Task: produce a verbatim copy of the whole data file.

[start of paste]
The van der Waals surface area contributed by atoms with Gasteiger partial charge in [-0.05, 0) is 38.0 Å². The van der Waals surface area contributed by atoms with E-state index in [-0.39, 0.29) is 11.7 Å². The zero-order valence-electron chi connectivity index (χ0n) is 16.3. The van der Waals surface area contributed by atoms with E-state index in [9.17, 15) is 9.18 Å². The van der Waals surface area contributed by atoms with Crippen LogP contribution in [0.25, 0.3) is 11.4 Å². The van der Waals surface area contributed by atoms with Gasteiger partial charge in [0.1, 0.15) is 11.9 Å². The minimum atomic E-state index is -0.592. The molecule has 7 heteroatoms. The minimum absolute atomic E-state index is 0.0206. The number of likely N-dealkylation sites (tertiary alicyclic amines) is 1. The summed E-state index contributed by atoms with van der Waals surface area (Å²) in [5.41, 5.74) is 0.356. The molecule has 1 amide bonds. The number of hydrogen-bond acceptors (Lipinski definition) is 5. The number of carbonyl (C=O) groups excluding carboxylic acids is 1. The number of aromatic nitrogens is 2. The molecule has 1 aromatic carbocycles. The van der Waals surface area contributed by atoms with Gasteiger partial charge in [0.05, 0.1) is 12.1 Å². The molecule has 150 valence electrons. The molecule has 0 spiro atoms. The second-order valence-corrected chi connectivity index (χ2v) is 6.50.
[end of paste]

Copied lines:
The van der Waals surface area contributed by atoms with Gasteiger partial charge in [-0.05, 0) is 38.0 Å². The van der Waals surface area contributed by atoms with E-state index in [-0.39, 0.29) is 11.7 Å². The zero-order valence-electron chi connectivity index (χ0n) is 16.3. The van der Waals surface area contributed by atoms with E-state index in [9.17, 15) is 9.18 Å². The van der Waals surface area contributed by atoms with Crippen LogP contribution in [0.25, 0.3) is 11.4 Å². The van der Waals surface area contributed by atoms with Gasteiger partial charge in [0.1, 0.15) is 11.9 Å². The minimum atomic E-state index is -0.592. The molecule has 7 heteroatoms. The minimum absolute atomic E-state index is 0.0206. The number of likely N-dealkylation sites (tertiary alicyclic amines) is 1. The summed E-state index contributed by atoms with van der Waals surface area (Å²) in [5.41, 5.74) is 0.356. The molecule has 1 amide bonds. The number of hydrogen-bond acceptors (Lipinski definition) is 5. The number of carbonyl (C=O) groups excluding carboxylic acids is 1. The number of aromatic nitrogens is 2. The molecule has 1 aromatic carbocycles. The van der Waals surface area contributed by atoms with Gasteiger partial charge in [0.05, 0.1) is 12.1 Å². The molecule has 150 valence electrons. The molecule has 0 spiro atoms. The second-order valence-corrected chi connectivity index (χ2v) is 6.50.